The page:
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What is Data Unification?

To those unfamiliar, data unification may seem insignificant. After all, it can’t be that hard to unify data, right? Unfortunately, this is a huge misconception. Data unification is an incredibly complex process and one of the biggest challenges many large organizations face today.

Before we dig into how it works, let’s take a look at the definition of data unification:

Data Unification (n): The process of ingesting data from various operational systems and combining them into a single source by performing transformations, schema integrations, deduplications, and general cleaning of all the records.

The Data Unification Challenge

To understand the major challenges with data unification, think about all the different programs used at your organization. Each one captures data differently. Now imagine trying to combine all of the data across your organization into one master source. This process is incredibly difficult to achieve at scale, when hundreds of thousands of datasets are involved.

To give you a better idea of what this process entails, here’s a high-level breakdown of the data unification process from Michael Stonebraker’s white paper on The Seven Tenets Of Scalable Data Unification:

  1. Ingesting data, typically from operational data systems in the enterprise.
  2. Performing data cleaning, e.g., -99 is often a code for “null,” and/or some data sources might have obsolete addresses for customers.
  3. Performing transformations, e.g., euros to dollars or airport code to city_name.
  4. Performing schema integration, e.g., “salary” in one systems is “wages” in another.
  5. Performing deduplication (entity consolidation) e.g., I am “Mike Stonebraker” in one data source and “M.R. Stonebraker” in another.
  6. Performing classification or other complex analytics, e.g., classifying spend transactions to discover where an enterprise is spending money. This requires data unification for spend data, followed by a complex analysis on the result.
  7. Exporting unified data to one or more downstream systems

As you can see, data unification is very complex, which is why the vast majority of today’s organizations face a data mastering crisis.

The Data Preparation Ecosystem

Because of this data mastering crisis, there is an immediate need for organizations that “provide agile, curated internal and external datasets”, as Gartner puts it. These organizations are part of the rapidly expanding data preparation industry that is expected to grow over 18% YoY through 2021.

That explosive growth is largely due to the fact that organizations spend 60% of their time on data prep alone. New tools aim to greatly reduce this time and are quickly becoming the industry standard. According to Gartner’s research, 50% of all new projects will use data preparation tools by 2020.

Data unification is an integral part of this new data preparation ecosystem and is an essential input to tools used by analysts and consumers, such as self serve data prep tools and data catalogs. These users can’t be expected to be productive and generate meaningful business insights without a foundation of trustworthy data, which data unification provides.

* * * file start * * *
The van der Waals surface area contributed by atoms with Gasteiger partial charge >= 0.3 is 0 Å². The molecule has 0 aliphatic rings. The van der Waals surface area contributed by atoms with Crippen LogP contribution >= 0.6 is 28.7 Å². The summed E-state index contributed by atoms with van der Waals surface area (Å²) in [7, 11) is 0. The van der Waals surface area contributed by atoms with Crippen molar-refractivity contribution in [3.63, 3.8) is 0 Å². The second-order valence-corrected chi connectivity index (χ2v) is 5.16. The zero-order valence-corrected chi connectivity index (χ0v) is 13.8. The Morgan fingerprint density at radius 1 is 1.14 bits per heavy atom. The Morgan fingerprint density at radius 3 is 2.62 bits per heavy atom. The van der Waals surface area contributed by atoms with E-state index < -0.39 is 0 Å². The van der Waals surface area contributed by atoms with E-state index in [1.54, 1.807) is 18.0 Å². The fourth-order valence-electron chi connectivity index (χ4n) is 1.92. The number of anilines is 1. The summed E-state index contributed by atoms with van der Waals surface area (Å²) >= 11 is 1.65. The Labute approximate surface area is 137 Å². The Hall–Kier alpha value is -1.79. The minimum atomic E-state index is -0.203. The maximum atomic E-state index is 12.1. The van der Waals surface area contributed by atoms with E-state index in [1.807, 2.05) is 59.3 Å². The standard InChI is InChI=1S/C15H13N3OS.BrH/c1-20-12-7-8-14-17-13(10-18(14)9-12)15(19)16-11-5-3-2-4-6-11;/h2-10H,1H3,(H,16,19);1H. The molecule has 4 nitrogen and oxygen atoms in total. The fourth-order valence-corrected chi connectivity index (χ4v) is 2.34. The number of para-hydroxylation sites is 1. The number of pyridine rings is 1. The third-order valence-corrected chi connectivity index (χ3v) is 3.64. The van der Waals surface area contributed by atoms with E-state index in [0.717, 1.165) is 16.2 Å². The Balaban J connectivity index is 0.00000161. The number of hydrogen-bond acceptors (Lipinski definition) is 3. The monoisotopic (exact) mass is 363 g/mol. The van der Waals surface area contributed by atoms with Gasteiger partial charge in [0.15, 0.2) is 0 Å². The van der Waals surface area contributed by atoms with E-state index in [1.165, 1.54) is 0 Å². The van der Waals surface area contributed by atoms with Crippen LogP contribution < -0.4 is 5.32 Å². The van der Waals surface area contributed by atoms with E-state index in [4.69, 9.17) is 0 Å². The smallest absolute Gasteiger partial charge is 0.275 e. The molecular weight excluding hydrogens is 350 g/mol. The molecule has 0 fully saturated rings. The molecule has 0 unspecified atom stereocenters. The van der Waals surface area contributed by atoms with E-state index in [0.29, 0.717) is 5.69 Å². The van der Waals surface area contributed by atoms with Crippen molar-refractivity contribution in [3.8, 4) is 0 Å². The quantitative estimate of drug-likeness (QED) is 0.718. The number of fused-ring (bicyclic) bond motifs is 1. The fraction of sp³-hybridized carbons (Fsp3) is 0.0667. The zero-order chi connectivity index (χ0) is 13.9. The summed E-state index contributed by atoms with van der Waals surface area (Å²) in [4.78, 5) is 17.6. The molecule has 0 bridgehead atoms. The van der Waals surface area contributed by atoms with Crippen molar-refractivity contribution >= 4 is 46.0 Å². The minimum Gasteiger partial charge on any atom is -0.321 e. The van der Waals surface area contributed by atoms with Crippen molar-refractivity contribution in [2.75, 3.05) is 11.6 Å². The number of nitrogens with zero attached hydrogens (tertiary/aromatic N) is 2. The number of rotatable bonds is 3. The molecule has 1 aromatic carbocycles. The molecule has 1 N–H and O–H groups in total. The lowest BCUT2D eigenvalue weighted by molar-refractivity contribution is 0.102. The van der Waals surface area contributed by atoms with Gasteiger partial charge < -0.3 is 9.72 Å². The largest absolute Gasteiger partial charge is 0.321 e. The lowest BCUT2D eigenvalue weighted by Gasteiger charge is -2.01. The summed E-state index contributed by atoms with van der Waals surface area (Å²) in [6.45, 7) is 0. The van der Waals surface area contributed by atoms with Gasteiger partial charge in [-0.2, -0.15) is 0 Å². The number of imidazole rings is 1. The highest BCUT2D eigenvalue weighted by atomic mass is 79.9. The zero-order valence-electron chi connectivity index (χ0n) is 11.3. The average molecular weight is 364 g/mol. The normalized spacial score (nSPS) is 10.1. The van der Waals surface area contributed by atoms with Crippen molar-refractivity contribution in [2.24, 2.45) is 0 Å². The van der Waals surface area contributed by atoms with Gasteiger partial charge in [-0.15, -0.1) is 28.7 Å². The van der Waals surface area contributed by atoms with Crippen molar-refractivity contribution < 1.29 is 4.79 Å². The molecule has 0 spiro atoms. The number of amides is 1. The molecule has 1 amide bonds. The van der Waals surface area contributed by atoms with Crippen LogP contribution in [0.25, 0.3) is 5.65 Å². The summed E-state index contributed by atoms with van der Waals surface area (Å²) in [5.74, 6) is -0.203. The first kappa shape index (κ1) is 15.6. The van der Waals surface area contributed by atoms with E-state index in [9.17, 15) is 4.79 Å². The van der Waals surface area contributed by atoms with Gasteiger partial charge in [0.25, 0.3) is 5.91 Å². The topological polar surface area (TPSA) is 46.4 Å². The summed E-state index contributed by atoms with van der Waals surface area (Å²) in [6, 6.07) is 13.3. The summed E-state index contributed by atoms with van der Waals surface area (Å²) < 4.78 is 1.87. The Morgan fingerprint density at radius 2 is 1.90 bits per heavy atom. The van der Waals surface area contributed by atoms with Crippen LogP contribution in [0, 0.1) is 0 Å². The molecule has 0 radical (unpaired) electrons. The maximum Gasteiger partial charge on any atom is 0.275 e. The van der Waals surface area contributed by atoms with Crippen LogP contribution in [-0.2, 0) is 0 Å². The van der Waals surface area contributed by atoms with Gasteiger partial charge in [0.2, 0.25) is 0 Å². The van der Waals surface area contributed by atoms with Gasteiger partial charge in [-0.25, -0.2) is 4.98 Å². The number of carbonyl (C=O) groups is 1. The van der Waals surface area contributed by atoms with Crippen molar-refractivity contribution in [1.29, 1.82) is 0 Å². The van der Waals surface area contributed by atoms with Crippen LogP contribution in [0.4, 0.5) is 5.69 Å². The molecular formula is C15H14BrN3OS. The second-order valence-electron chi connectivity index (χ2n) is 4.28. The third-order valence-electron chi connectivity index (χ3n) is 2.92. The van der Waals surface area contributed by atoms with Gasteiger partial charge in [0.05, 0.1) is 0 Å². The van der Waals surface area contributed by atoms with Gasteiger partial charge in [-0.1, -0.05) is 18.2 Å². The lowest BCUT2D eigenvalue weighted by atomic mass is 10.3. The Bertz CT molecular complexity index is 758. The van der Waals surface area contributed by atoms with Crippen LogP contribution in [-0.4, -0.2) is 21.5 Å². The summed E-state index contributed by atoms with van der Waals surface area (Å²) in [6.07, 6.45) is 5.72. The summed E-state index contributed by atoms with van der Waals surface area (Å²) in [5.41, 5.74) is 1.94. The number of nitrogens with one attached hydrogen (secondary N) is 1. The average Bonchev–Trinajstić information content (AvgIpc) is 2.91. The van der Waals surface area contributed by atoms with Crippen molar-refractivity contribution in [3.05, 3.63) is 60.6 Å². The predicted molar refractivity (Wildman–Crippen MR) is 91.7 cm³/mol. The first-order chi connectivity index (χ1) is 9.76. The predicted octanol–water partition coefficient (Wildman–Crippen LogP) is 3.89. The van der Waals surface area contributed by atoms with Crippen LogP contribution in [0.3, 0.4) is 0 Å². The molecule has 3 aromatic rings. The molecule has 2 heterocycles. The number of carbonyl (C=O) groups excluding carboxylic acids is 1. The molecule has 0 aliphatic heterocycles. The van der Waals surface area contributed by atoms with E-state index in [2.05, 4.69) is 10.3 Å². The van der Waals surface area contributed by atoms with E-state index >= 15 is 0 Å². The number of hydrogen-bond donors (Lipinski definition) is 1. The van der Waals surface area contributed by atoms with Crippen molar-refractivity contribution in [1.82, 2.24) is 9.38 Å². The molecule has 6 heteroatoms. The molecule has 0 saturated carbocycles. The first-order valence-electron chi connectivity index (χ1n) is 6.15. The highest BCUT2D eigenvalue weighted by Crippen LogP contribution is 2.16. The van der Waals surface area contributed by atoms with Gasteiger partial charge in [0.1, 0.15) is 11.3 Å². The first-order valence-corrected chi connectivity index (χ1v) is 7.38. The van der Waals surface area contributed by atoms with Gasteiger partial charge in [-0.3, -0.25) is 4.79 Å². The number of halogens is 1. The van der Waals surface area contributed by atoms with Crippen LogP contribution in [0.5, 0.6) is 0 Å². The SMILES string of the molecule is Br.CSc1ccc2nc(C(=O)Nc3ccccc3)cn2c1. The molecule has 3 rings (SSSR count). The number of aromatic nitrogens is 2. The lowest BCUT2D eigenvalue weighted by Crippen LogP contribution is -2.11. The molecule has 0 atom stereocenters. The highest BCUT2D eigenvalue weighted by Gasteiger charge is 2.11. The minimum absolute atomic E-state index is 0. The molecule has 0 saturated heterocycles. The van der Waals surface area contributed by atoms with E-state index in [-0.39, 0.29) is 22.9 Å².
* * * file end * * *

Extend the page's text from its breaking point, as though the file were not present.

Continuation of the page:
what is data unification

The emergence of DataOps and the strategic need to increase analytic velocity in the enterprise has accelerated the move towards this modern architecture.

Out With The Old: The Traditional Data Unification Process Isn’t Effective

Legacy approaches to data unification typically revolve around ETL and MDM.

ETL or Extract, Transform, and Load involves writing an upfront global schema and then relying on a programmer to understand the schema and write conversion, cleaning, and transformation routines as well as all necessary record updates.

MDM or Master Data Management involves creating a master record where all entities across the organization are defined and then merging all records to match the master.

Both ETL and MDM are incredibly labor-intensive, requiring complex rules systems to be developed to unify data. These systems have a high upfront cost to develop and are costly to maintain. As a result, data unification efforts are often limited to a select few high-value data sources.

In With The New: A New Approach To Data Unification Is Working Wonders

A new, more effective data unification process has emerged. Using concepts from agile software development, giant organizations such as GE have fully mastered their data and gained access to powerful insights that have saved them 80 million and counting.

The agile approach uses a powerful data unification platform and a combination of machine-learning and human expertise to conquer the data. The result is data that is unified, mastered, and up-to-date, something that was near impossible with the old methods.

Final Thoughts

According to Forbes, humans create 2.5 quintillion bytes of data each day and growing. Businesses need data unification to make sense of this endless data stream to make smart, data-driven decisions and compete in a global economy. You’ve heard the expression knowledge is power. For modern-day businesses, that knowledge comes from having complete access to reliable, up-to-speed data.

To learn more about data unification and how Tamr can help you address these challenges, please reach out or schedule a demo. And you can download a copy of Michael Stonebraker’s ‘Seven Tenets of Scalable Data Curation’ below: